Automated Systems Can Stop Accidents in Nuclear Plants

By Nancy Bartels

Jun 18, 2014

Béla Lipták, process automation expert and editor of the Instrument Engineers' Handbook, made a rare Midwestern appearance on May 22 at the ISA Will-Page Section's technical meeting at Harrah's Casino in Joliet, Illinois. He talked about "Fukushima Failures and the Next Generation of Nuclear Power Plants" to close to 70 attendees and described how automatic controls could have prevented recent nuclear plant disasters and can prevent future accidents.

"None of the three accidents at Three Mile Island, Chernobyl and Fukushima would have occurred if those plants had been designed and run with help from process control people," says Lipták.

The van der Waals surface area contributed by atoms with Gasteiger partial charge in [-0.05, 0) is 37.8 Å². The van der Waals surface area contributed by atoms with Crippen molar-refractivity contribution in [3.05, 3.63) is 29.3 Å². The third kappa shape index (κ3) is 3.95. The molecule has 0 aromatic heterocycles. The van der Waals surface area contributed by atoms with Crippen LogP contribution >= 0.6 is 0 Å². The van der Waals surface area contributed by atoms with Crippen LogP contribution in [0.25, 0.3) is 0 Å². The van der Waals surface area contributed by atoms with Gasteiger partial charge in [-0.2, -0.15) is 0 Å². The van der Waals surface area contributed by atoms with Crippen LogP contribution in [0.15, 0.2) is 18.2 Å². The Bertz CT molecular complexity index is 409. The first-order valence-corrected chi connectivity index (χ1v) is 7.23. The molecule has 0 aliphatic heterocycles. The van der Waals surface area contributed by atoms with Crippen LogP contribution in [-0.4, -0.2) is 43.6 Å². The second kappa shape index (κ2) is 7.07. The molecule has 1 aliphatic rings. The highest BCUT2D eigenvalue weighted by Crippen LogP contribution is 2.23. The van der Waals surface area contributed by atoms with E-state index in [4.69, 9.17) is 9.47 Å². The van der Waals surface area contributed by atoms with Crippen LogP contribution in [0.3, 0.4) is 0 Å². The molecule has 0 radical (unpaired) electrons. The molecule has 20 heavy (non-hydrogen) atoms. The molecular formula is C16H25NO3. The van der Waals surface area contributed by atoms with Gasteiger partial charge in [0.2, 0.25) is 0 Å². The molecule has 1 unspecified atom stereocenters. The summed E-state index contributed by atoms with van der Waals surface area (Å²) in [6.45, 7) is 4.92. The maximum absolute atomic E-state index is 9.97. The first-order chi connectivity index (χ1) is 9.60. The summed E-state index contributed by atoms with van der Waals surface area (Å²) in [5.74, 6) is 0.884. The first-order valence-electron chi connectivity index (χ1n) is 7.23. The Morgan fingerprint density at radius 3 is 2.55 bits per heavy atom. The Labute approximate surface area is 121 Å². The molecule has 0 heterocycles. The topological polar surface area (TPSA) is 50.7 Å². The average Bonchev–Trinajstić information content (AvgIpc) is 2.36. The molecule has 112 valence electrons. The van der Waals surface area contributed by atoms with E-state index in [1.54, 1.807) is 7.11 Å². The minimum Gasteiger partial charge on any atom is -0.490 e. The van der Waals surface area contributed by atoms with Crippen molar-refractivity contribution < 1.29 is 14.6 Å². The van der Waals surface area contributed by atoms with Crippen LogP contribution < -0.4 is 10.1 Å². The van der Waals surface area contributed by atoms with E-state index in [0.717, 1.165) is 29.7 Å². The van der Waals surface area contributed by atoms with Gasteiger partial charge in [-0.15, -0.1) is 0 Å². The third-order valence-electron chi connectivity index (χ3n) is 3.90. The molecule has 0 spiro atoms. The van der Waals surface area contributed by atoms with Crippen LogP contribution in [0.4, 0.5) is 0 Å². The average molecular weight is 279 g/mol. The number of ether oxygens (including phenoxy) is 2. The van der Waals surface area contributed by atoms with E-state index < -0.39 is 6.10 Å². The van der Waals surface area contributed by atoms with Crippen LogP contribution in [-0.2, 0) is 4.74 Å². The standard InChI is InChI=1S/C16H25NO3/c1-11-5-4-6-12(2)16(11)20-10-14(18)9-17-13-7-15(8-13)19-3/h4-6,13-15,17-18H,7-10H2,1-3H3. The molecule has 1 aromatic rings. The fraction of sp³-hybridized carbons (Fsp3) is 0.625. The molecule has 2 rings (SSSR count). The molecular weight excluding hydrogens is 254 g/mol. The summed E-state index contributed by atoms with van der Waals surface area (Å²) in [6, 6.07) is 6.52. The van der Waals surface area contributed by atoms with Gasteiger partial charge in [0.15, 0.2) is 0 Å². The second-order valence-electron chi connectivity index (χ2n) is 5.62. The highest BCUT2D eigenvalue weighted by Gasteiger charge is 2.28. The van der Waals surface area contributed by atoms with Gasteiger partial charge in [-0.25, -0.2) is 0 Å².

Lipták stressed that Three Mile Island, Chernobyl and Fukushima were caused by design flaws, such as having only single containment at Chernobyl, and bad operator actions, such as putting water into the instrument air system at Three Mile Island. Likewise, backup cooling and safety devices are often turned off, and manual systems don't have alerts and alarms.
 
Much of Lipták's investigation and analysis of nuclear power plant shortcomings and possible accident-prevention strategies will be published in his upcoming ISA book, The Next Fukushima: Automation Can Prevent It!



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